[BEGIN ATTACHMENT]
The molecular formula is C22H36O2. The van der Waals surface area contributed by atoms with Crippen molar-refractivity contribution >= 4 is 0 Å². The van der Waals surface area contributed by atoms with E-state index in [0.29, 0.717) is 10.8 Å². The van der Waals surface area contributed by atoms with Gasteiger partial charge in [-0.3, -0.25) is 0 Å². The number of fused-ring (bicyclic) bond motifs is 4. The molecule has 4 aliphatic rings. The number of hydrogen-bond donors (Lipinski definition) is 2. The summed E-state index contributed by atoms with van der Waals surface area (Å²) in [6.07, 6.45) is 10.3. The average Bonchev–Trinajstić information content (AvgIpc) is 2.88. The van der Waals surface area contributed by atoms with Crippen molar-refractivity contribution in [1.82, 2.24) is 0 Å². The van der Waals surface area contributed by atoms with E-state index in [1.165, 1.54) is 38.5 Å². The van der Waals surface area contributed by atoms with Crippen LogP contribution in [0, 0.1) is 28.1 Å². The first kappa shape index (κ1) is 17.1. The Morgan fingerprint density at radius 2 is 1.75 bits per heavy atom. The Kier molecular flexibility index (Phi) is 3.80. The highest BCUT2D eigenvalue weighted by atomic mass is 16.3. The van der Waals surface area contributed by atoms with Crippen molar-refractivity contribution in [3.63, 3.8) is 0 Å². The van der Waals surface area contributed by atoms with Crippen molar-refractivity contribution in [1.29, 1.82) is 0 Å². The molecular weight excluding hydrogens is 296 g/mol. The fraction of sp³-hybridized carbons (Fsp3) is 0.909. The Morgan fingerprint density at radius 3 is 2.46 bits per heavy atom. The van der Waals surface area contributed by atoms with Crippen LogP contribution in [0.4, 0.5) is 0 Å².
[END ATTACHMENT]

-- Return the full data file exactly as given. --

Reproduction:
The molecular formula is C22H36O2. The van der Waals surface area contributed by atoms with Crippen molar-refractivity contribution >= 4 is 0 Å². The van der Waals surface area contributed by atoms with E-state index in [0.29, 0.717) is 10.8 Å². The van der Waals surface area contributed by atoms with Gasteiger partial charge in [-0.3, -0.25) is 0 Å². The number of fused-ring (bicyclic) bond motifs is 4. The molecule has 4 aliphatic rings. The number of hydrogen-bond donors (Lipinski definition) is 2. The summed E-state index contributed by atoms with van der Waals surface area (Å²) in [6.07, 6.45) is 10.3. The average Bonchev–Trinajstić information content (AvgIpc) is 2.88. The van der Waals surface area contributed by atoms with Crippen molar-refractivity contribution in [1.82, 2.24) is 0 Å². The van der Waals surface area contributed by atoms with E-state index in [1.165, 1.54) is 38.5 Å². The van der Waals surface area contributed by atoms with Crippen LogP contribution in [0, 0.1) is 28.1 Å². The first kappa shape index (κ1) is 17.1. The Morgan fingerprint density at radius 2 is 1.75 bits per heavy atom. The Kier molecular flexibility index (Phi) is 3.80. The highest BCUT2D eigenvalue weighted by atomic mass is 16.3. The van der Waals surface area contributed by atoms with Crippen molar-refractivity contribution in [3.63, 3.8) is 0 Å². The van der Waals surface area contributed by atoms with Crippen molar-refractivity contribution in [1.29, 1.82) is 0 Å². The molecular weight excluding hydrogens is 296 g/mol. The fraction of sp³-hybridized carbons (Fsp3) is 0.909. The Morgan fingerprint density at radius 3 is 2.46 bits per heavy atom. The van der Waals surface area contributed by atoms with Crippen LogP contribution in [0.4, 0.5) is 0 Å².